There’s a lot to be said for silliness. Pure unashamed silliness is one of the finest forms of comedy, especially in the theatre. Like with every other kind of comedy, or style of entertainment in general, getting it right can always be a gamble. Achieving a form of silliness that works takes precision of timing, language, and physicality. Taking all this into account, Angels in Erotica has the art of silliness down to a tee.
Continue reading “REVIEW: ‘Angels in Erotica’ by Phoenix Theatre Company”
Performed at the same time, in the same venue, in the room right next door; this show was always in direct competition to our own while we were on. It’s just as well we didn’t know how good it was at the time. That might have been a little bit disheartening.
Continue reading “REVIEW: ‘Changelings’ by Pucqui Collaborative”
I had to run to make this show. And even then I missed the first minute or so due to a slow-moving queue. I was ushered into the theatre in the middle of what I could tell was a gorgeous opening number, and I was sold from there. I’d been a little worried that maybe this new musical wouldn’t live up to the legacy of its predecessor, Scarlett Lane, but I had nothing to worry about.
Every single aspect of this show is given ONE. HUNDRED. PERCENT.
Continue reading “REVIEW: ‘Cashmere’ by October Boy Productions.”
There we have it. My third Fringe has finally crawled to an end. It’s been a long one this year but also the best Fringe I’ve yet done. Being here for basically the whole month has been incredible and allowed me to experience so much more of the festival and the city than I ever have before.
Continue reading “Fringe Diary – Day 26: Edinbye”
And so the last full day of my 2017 Fringe Adventure dawned. Came quite suddenly really, although the last week has been the longest. The time when we were performing just zipped right by.
Continue reading “Fringe Diary – Day 25: Fringenale”
Sometimes, shows have a promising premise or story but are, for whatever reason, unable to execute it satisfactorily. Wishing on a Stopgap is, I fear, one of these shows.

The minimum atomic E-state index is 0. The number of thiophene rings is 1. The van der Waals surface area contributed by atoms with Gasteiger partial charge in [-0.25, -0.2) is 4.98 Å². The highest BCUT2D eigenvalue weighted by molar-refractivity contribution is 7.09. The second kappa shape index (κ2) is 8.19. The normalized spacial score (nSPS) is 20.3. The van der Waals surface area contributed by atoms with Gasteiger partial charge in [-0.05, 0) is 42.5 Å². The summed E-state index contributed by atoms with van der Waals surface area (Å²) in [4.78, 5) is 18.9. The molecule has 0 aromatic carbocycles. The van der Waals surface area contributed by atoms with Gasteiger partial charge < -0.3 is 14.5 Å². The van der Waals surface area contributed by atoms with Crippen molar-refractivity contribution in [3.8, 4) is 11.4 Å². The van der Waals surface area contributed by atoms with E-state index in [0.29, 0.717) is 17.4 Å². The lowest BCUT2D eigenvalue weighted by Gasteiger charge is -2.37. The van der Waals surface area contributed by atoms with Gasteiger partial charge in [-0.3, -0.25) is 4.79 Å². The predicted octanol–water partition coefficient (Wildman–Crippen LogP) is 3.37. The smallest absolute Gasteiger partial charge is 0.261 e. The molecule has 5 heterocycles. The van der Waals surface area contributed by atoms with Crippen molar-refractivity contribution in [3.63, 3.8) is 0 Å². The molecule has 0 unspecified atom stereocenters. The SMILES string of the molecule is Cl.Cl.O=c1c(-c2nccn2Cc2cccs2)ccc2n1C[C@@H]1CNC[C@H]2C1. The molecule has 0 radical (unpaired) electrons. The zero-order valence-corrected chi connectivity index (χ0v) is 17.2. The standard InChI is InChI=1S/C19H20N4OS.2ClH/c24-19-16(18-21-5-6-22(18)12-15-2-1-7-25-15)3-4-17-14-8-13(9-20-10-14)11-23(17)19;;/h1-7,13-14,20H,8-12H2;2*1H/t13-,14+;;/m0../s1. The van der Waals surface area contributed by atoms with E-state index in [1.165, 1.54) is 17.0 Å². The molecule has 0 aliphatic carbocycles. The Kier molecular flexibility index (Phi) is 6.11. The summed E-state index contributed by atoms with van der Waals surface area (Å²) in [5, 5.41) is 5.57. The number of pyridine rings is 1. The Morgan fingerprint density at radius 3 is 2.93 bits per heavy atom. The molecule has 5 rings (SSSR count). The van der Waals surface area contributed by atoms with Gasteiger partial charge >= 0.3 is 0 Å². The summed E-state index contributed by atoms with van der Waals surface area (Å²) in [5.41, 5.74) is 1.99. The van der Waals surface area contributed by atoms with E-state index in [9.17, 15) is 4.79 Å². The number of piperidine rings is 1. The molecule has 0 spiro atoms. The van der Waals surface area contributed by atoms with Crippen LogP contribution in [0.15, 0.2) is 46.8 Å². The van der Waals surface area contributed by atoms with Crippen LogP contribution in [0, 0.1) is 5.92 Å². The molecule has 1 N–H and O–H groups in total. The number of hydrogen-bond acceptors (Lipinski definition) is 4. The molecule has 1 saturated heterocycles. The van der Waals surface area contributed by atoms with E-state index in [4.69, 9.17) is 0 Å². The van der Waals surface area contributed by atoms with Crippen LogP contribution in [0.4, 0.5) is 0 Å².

Continue reading “REVIEW: ‘Wishing on a Stopgap’ by Newcastle University Theatre Society”
I don’t normally see ‘famous’ people’s shows at Fringe. I generally prefer to steer clear of big names and focus on amateur or start-up performers and companies as being more inline with what I feel the Edinburgh Fringe is about.
Continue reading “REVIEW: ‘Courtney Act: The Girl from Oz’ by Courtney Act”
Everyone enjoys a good bit of chaos in a comedy show, chaos is naturally humorous. It happens a lot in improv shows where said chaos comes from the actors’ ability to spontaneously create ridiculous scenarios, and then having to keep with one another’s adlibs and new ideas.
It takes a different kind of skill entirely to script the kind of mania and hijinks that are created on the spot in improv. Neither is truly superior than the other, but both require very disperate type of talent to pull off. Cream Tea and Incest falls into the scripted chaos category and, with a title like that, has a lot of expectation to live up to.
Continue reading “REVIEW: ‘Cream Tea and Incest’ by Benjamin Alborough”
I’ve always intentionally avoided anything by Cambridge theatre groups. I may be myself a bit of a snob but I conversely have always had an inverted snobbery towards the more elite institutions such as Oxford or Cambridge. Being painfully Lower-Middle Class as I am at least allows me to look down in both directions.
Continue reading “REVIEW: ‘Maklena’ by Cambridge University Amateur Dramatic Club”
Another day of deviation from the Fringe norm. No shows today, instead I chose to keep a promise I’d made to myself since I knew I was coming back to Edinburgh this year and climbed Arthur’s Seat.
Continue reading “Fringe Diary – Day 24: Where There’s a Hill”